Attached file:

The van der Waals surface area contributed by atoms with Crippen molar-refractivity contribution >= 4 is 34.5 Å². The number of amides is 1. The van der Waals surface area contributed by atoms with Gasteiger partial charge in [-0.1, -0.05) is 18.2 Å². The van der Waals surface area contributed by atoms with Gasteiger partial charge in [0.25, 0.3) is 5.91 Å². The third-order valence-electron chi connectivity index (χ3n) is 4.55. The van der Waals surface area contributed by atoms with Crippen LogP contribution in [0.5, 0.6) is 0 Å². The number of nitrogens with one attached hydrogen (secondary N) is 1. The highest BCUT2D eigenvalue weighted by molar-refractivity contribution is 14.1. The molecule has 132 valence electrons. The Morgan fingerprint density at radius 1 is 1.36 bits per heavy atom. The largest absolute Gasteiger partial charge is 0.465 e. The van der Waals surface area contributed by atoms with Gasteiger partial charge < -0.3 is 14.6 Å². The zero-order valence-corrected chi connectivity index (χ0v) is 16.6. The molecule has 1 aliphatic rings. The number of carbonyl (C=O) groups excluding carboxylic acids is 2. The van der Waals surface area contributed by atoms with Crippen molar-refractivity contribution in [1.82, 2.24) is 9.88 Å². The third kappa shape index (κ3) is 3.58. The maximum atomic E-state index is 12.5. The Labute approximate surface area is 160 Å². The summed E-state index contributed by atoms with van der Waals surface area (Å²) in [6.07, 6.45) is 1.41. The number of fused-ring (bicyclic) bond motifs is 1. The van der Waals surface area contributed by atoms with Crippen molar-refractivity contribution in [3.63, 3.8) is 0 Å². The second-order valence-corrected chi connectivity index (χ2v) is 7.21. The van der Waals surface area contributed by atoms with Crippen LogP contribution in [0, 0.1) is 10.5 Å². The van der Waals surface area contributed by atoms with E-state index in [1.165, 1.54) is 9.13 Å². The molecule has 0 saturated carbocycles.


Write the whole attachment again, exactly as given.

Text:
The van der Waals surface area contributed by atoms with Crippen molar-refractivity contribution >= 4 is 34.5 Å². The number of amides is 1. The van der Waals surface area contributed by atoms with Gasteiger partial charge in [-0.1, -0.05) is 18.2 Å². The van der Waals surface area contributed by atoms with Gasteiger partial charge in [0.25, 0.3) is 5.91 Å². The third-order valence-electron chi connectivity index (χ3n) is 4.55. The van der Waals surface area contributed by atoms with Crippen LogP contribution in [0.5, 0.6) is 0 Å². The number of nitrogens with one attached hydrogen (secondary N) is 1. The highest BCUT2D eigenvalue weighted by molar-refractivity contribution is 14.1. The molecule has 132 valence electrons. The Morgan fingerprint density at radius 1 is 1.36 bits per heavy atom. The largest absolute Gasteiger partial charge is 0.465 e. The van der Waals surface area contributed by atoms with Gasteiger partial charge < -0.3 is 14.6 Å². The zero-order valence-corrected chi connectivity index (χ0v) is 16.6. The molecule has 1 aliphatic rings. The number of carbonyl (C=O) groups excluding carboxylic acids is 2. The van der Waals surface area contributed by atoms with Crippen molar-refractivity contribution in [1.82, 2.24) is 9.88 Å². The third kappa shape index (κ3) is 3.58. The maximum atomic E-state index is 12.5. The Labute approximate surface area is 160 Å². The summed E-state index contributed by atoms with van der Waals surface area (Å²) in [6.07, 6.45) is 1.41. The number of fused-ring (bicyclic) bond motifs is 1. The van der Waals surface area contributed by atoms with Crippen molar-refractivity contribution in [3.63, 3.8) is 0 Å². The second-order valence-corrected chi connectivity index (χ2v) is 7.21. The van der Waals surface area contributed by atoms with Crippen LogP contribution in [0, 0.1) is 10.5 Å². The van der Waals surface area contributed by atoms with E-state index in [1.165, 1.54) is 9.13 Å². The molecule has 0 saturated carbocycles.